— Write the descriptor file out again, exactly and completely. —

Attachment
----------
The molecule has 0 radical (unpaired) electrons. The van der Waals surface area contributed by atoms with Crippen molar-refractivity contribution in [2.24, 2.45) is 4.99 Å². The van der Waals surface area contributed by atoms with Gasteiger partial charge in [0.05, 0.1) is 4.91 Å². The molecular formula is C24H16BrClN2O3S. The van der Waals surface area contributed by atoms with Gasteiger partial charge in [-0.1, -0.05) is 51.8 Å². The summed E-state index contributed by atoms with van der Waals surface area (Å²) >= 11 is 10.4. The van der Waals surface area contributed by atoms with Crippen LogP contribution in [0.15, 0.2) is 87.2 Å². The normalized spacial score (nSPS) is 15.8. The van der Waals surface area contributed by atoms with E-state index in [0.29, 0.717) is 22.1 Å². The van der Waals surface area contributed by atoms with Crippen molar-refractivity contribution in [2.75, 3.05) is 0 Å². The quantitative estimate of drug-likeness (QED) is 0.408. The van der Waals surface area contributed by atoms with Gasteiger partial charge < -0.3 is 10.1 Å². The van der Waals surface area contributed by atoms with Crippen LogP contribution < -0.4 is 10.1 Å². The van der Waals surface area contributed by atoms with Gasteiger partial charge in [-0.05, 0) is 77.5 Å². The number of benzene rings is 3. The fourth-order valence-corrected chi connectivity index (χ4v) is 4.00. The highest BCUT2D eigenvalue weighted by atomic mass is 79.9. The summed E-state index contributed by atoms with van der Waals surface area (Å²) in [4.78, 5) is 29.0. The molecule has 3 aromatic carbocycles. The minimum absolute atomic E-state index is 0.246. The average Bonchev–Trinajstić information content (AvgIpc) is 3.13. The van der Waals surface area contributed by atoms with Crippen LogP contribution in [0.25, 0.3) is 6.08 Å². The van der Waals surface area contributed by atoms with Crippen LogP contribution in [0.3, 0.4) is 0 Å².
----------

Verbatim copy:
The molecule has 0 radical (unpaired) electrons. The van der Waals surface area contributed by atoms with Crippen molar-refractivity contribution in [2.24, 2.45) is 4.99 Å². The van der Waals surface area contributed by atoms with Gasteiger partial charge in [0.05, 0.1) is 4.91 Å². The molecular formula is C24H16BrClN2O3S. The van der Waals surface area contributed by atoms with Gasteiger partial charge in [-0.1, -0.05) is 51.8 Å². The summed E-state index contributed by atoms with van der Waals surface area (Å²) >= 11 is 10.4. The van der Waals surface area contributed by atoms with Crippen LogP contribution in [0.15, 0.2) is 87.2 Å². The normalized spacial score (nSPS) is 15.8. The van der Waals surface area contributed by atoms with E-state index in [0.29, 0.717) is 22.1 Å². The van der Waals surface area contributed by atoms with Crippen molar-refractivity contribution in [2.75, 3.05) is 0 Å². The quantitative estimate of drug-likeness (QED) is 0.408. The van der Waals surface area contributed by atoms with Gasteiger partial charge < -0.3 is 10.1 Å². The van der Waals surface area contributed by atoms with Crippen LogP contribution < -0.4 is 10.1 Å². The van der Waals surface area contributed by atoms with Gasteiger partial charge in [-0.05, 0) is 77.5 Å². The number of benzene rings is 3. The fourth-order valence-corrected chi connectivity index (χ4v) is 4.00. The highest BCUT2D eigenvalue weighted by atomic mass is 79.9. The summed E-state index contributed by atoms with van der Waals surface area (Å²) in [4.78, 5) is 29.0. The molecule has 3 aromatic carbocycles. The minimum absolute atomic E-state index is 0.246. The average Bonchev–Trinajstić information content (AvgIpc) is 3.13. The van der Waals surface area contributed by atoms with Crippen LogP contribution in [0.25, 0.3) is 6.08 Å². The van der Waals surface area contributed by atoms with Crippen LogP contribution in [0.3, 0.4) is 0 Å².